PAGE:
I'm the last Plantagenet,
Beaten by Henry in the Wars of the Roses
The Tudor dynasty
Didn't care that much for me,
Now I'm painted as a baddie, that's why, one supposes.
Richard, Duke of Gloucester (2 October 1452 22 August 1485), crowned King Richard III in 1483, was the sixth son of Richard, 3rd Duke of York, and brother of King Edward IV of England, who had seized the throne from the reigning Lancastrian king, Henry VI. (The complicated relationships of the various branches of The House of Plantagenet were the principal cause of the "Wars of the Roses", in which Richard distinguished himself.) On Edward's death, he seized the throne from Edward's son (called Edward V, though he was never actually crowned), declaring him and his younger brother Richard of York bastards. (Traditionally, Richard had his nephews murdered in the Tower of London; this has been much disputed since at least late Tudor times.) A rebellion led by Henry Tudor, Earl of Richmond, arose, and Richard was killed fighting for his kingdom at Bosworth Field, the last English king to die in battle.note
Richard's traditional reputation was largely formed by Sir Thomas More's History of king Richard the thirde, which (possibly based on the reminiscences of John Morton, Bishop of Ely) depicts Gloucester as a hunch-backed, withered-armed Machiavellian villain. More's account formed the basis for William Shakespeare's Richard III, which has probably been the most influential account of Richard's life and character — despite its obvious historical shortcomings — and has indeed tended to color perceptions of the entire Late Mediaeval period.
Nevertheless, Richard's rehabilitation started fairly early. In the reign of James I (i.e., after the death of the last of the Tudors), the antiquarian Sir George Buck discovered the suppressed Titulus Regius that set forth the Parliamentary explanation for Richard's assumption of the throne and claimed he had seen a letter (now lost, if it ever existed at all) from Edward V's sister, Elizabeth of York, which established the friendly relations between them, and wrote his History of King Richard III in an attempt to moderate the king's negative image. Unfortunately, Buck died insane, and his history was published only after his death, by his grandson (1646). The view that Richard had been slandered by Henry Tudor gained a strong following, and has influenced historians, either positively or negatively, ever since.
The fate of the Princes was never certainly established. The last sighting of the boys alive seems to have been around July 1483, shortly before Richard's coronation. Stories of their death varied wildly: some said they had been poisoned, others drowned, others stabbed — but the most accepted version was that attested by Thomas More, that the princes had been smothered and buried secretly under a staircase in the Tower. Bones found there in 1674 under a staircase (as More had said, though he also said he had heard that Richard had had them disinterred and buried elsewhere) were declared to be theirs by the then king, Charles II. The identification is by no means certain; the bones were last examined in 1934, and it was determined at that time that not all of them were even human. Their age, sex, and date of burial have been disputed (though most experts agree they are pre-pubertal); there has even been some speculation that they're the remains of ceremonial sacrifices from Roman times. The dean and chapter of Westminster Abbey, where the bones are inurned, have refused to allow further testing, as has Queen Elizabeth II, who will not allow DNA analysis of the remains or of available remains of any known relatives of the Princes.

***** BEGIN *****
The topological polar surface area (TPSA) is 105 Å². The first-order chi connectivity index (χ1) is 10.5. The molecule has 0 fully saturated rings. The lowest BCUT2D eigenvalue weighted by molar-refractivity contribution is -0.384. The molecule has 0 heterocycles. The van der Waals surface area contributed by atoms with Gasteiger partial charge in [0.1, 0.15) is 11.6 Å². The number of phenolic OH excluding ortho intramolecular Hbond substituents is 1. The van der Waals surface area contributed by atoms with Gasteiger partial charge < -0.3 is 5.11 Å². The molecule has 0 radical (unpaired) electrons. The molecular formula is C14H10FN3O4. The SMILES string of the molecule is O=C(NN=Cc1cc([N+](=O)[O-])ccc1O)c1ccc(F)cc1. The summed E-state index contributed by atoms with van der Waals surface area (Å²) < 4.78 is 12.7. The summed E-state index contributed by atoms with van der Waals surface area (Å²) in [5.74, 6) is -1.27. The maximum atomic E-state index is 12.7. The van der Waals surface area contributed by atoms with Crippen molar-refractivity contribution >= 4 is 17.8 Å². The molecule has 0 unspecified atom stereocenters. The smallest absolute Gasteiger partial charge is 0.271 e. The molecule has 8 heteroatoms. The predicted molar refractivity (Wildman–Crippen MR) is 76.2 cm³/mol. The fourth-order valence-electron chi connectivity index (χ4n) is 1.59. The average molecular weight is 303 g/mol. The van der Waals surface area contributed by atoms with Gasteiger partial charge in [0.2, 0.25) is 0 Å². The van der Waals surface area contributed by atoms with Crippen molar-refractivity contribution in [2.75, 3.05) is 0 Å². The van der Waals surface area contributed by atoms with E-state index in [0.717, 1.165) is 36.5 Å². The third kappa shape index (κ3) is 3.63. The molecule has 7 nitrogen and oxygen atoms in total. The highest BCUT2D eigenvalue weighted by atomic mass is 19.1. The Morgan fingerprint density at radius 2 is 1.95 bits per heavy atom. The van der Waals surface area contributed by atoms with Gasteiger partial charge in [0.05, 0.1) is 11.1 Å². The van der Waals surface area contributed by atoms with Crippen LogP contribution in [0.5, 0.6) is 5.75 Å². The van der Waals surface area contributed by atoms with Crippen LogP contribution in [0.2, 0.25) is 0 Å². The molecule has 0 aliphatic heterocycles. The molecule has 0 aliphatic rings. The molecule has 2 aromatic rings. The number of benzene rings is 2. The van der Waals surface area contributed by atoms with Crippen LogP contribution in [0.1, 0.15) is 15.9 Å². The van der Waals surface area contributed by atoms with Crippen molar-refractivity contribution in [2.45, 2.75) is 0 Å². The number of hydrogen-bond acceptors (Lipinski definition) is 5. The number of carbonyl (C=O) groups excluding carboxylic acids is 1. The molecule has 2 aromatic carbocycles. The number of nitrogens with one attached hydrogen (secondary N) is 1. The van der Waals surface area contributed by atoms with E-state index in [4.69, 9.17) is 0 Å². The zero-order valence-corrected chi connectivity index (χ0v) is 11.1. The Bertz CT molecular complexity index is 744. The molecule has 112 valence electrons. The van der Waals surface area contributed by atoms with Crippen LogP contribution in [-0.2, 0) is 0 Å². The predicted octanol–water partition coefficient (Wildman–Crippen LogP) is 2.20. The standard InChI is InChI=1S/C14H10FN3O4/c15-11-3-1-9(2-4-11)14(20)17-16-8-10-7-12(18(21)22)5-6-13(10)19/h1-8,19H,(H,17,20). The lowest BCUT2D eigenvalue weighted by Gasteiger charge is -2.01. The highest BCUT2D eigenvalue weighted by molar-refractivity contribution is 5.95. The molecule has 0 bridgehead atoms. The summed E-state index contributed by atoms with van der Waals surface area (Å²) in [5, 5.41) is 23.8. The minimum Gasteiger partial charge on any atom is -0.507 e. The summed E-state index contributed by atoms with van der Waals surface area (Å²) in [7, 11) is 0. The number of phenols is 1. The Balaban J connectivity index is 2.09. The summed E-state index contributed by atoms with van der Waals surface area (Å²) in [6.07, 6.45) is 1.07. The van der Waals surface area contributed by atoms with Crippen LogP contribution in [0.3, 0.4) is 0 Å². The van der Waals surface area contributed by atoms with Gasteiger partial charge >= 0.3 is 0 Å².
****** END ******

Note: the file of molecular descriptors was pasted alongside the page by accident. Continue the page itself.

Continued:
As a King, Richard III reigned for a mere two years. Among the legal reforms consolidated in his time was the Court of Requests, a court for poor people to present their grievances if they could not afford the legal fees, he also made it easier to provide bail for lower orders and protected their property seizures. Such reforms had its roots in Richard III's time at the Council of the North. Under his reign, all the laws and statutes were ordered by decree to be translated from Old French into English, and he also banned the restriction on the printing and selling of books. The efforts of greater centralization that would characterize the reign of Henry Tudor more properly began in Richard III's reign.
Popular depictions of Richard since Shakespeare's plays have generally veered back and forth from outright evil (Richard may be considered the patron saint of the Historical Villain Upgrade) to a revisionist version in which Richard, though appearing a somewhat cynical Deadpan Snarker, is nevertheless a fundamentally decent human being — often the only decent human being in what is otherwise a Deadly Decadent Court. He is often portrayed as a creepy old man even though he died aged only 32. He was also a Warrior Prince and the best warrior in England, second only to his brother Edward - indeed, quite unlike the picture of him as a weakened Machiavellian, he died leading a daring cavalry charge in an attempt to kill Henry Tudor (who was ironically said to have just hid among his men during the attack and made no attempt to fight) that was repulsed and ended with Richard fighting to the death while surrounded after falling from his horse.
After his death, his body was hurriedly buried at a monastery in Leicester. The monastery (including his tomb) was torn down during the reign of Henry VIII. By the 19th century there was no marker of where the grave had been and it was rumoured that the remains had been thrown into the nearby river. A few historians attempted to trace the site of the grave and concluded its location now lay under a car park in central Leicester. In 2009, Richard III Society eventually launched a project to find the grave. In 2012, Richard's remains were unearthed from the carpark and, using DNA from two descendants of his sister, identified as his in 2013. He was reburied at Leicester Cathedral in 2015; a visitor centre now exists on the site of the original grave.
The remains showed signs of scoliosis (a curved spine) — which could have given him uneven shoulders but certainly not a hunchback — but there were no signs of the other deformities claimed by Tudor propagandists. Further studies on his body and contextual reconstruction with scoliosis patient Dominic Smee also suggests that medieval armory and cavalry weaponry does not hinder a scoliosis sufferer from being an effective cavalry fighter — although it would definitely tire them out in on-foot combat. (The entire sequence of Richard's actions in Bosworth suggest this is how it went down, and why he became vulnerable in the end.) It was also found that he did indeed go down fighting — his body showing that he suffered over a dozen injuries, three of which would have been fatal fairly quickly. Of those three injuries, one could have only been inflicted after death. This was the blow to his pelvis, which would have been armored at the time of his death. The other two, a blow from a sword and a halberd-type weapon, both to the skull, were more likely the fatal wounds. In brief, whatever your opinion on the man might be, he is actually a Real Life Handicapped Badass.